The results of the 2017 teaching excellence framework (TEF) have been released, with more than 130 UK universities and other higher education institutions being awarded gold, silver or bronze ratings for the quality of their teaching.


In his forthcoming book, The Case Against Education, economist Bryan Caplan argues that most education does not really add human capital or skills commensurate with its time or cost.

University of York

Whilst there has been much debate on the ethics of using social media posts in research, a comprehensive search of studies from around the globe only identified 11 that have explored the views of social media users on employing such research methods, and as few as six which considered the views of researchers.

The Telegraph

police commissioner has suggested that civilians with gun licences could be allowed to use private weapons to defend their community against terrorists, in comments that have been rejected by a senior officer.

Times Higher Education

This has been a strange election. First, it was ruled out; then it was called.

The Guardian

Government talk about an economy that “works for all” skims over how that can be achieved. It rarely means “for all regions”, since the UK’s social and economic structure is not evenly spread across the country.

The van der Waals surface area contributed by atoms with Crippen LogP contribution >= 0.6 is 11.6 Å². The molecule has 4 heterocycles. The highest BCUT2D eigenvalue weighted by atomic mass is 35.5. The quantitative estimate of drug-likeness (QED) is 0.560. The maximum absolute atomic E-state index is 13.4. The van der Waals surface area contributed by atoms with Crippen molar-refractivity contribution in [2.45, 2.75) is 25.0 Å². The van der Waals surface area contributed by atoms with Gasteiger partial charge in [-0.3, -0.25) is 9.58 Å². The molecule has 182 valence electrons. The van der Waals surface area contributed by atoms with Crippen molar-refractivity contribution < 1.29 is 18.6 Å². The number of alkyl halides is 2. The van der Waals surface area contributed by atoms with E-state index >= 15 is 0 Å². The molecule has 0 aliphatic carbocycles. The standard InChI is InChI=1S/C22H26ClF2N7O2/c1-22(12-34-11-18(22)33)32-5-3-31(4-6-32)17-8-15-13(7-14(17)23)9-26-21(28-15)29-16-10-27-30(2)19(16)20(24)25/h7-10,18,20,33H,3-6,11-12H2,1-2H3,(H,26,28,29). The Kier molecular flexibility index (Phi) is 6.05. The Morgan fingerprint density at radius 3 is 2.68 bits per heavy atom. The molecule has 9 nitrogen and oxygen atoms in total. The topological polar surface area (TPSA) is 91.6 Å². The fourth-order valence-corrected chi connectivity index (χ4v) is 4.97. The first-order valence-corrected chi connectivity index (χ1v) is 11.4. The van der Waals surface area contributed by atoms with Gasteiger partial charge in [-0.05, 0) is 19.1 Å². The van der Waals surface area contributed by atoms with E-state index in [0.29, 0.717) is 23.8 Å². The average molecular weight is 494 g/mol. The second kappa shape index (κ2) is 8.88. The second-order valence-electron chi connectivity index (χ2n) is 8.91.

Pacific Standard

Alexander Peysakhovich is technically a behavioral economist, but he bristles a bit at being defined that narrowly.


The cost of childcare can be crippling for families, with an average part-time nursery place now costing up to £6,000 a year.

University of Cambridge

A new pilot project, designed by a Cambridge researcher and supported by the Nature family of journals, will evaluate the value of sharing the code behind published research.

Times Higher Education

Universities should encourage their academics to patent rather than publish their research so that it has the greatest impact on society, according to a university vice-president.

The Independent

The Conservatives have used “sleight of hand” to justify grammar school expansion plans in their party manifesto, a senior academic has claimed. According to the election manifesto, credible research shows “slightly more children from ordinary working class families attend selective schools as a percentage of the school intake compared to non-selection schools”.


The Conservatives, Labour and the Liberal Democrats have all announced commitments for NHS spending in their manifestos.

New research shows how reducing carbon emissions can prevent billions of people from being exposed to unheard-of changes in climate in the coming decades.